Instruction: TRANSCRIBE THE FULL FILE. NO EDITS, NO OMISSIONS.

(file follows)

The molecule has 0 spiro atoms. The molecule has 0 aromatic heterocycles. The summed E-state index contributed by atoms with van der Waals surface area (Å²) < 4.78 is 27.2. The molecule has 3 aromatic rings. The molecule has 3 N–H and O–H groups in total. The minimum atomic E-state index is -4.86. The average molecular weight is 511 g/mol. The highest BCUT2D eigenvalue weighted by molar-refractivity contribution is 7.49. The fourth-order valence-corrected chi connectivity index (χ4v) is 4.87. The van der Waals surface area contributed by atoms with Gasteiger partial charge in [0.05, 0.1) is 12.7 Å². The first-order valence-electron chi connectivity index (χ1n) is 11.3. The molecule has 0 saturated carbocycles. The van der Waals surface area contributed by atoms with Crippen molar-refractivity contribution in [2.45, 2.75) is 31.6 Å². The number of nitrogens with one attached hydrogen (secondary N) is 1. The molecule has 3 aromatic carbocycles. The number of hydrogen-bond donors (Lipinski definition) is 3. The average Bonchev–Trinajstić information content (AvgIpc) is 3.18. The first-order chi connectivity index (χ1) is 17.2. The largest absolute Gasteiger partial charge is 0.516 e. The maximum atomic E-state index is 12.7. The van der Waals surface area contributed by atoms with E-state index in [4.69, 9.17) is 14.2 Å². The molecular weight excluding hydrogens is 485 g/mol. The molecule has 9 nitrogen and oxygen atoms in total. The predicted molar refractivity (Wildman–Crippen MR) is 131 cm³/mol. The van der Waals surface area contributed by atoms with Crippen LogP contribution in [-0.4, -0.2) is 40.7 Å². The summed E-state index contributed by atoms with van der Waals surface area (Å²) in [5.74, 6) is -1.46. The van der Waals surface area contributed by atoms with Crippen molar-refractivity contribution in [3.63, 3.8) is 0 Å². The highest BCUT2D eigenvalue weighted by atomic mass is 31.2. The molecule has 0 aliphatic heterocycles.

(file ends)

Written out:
The molecule has 0 spiro atoms. The molecule has 0 aromatic heterocycles. The summed E-state index contributed by atoms with van der Waals surface area (Å²) < 4.78 is 27.2. The molecule has 3 aromatic rings. The molecule has 3 N–H and O–H groups in total. The minimum atomic E-state index is -4.86. The average molecular weight is 511 g/mol. The highest BCUT2D eigenvalue weighted by molar-refractivity contribution is 7.49. The fourth-order valence-corrected chi connectivity index (χ4v) is 4.87. The van der Waals surface area contributed by atoms with Gasteiger partial charge in [0.05, 0.1) is 12.7 Å². The first-order valence-electron chi connectivity index (χ1n) is 11.3. The molecule has 0 saturated carbocycles. The van der Waals surface area contributed by atoms with Crippen molar-refractivity contribution in [2.45, 2.75) is 31.6 Å². The number of nitrogens with one attached hydrogen (secondary N) is 1. The molecule has 3 aromatic carbocycles. The number of hydrogen-bond donors (Lipinski definition) is 3. The average Bonchev–Trinajstić information content (AvgIpc) is 3.18. The first-order chi connectivity index (χ1) is 17.2. The largest absolute Gasteiger partial charge is 0.516 e. The maximum atomic E-state index is 12.7. The van der Waals surface area contributed by atoms with E-state index in [4.69, 9.17) is 14.2 Å². The molecular weight excluding hydrogens is 485 g/mol. The molecule has 9 nitrogen and oxygen atoms in total. The predicted molar refractivity (Wildman–Crippen MR) is 131 cm³/mol. The van der Waals surface area contributed by atoms with Crippen LogP contribution in [-0.4, -0.2) is 40.7 Å². The summed E-state index contributed by atoms with van der Waals surface area (Å²) in [5.74, 6) is -1.46. The van der Waals surface area contributed by atoms with Crippen molar-refractivity contribution in [3.63, 3.8) is 0 Å². The highest BCUT2D eigenvalue weighted by atomic mass is 31.2. The molecule has 0 aliphatic heterocycles.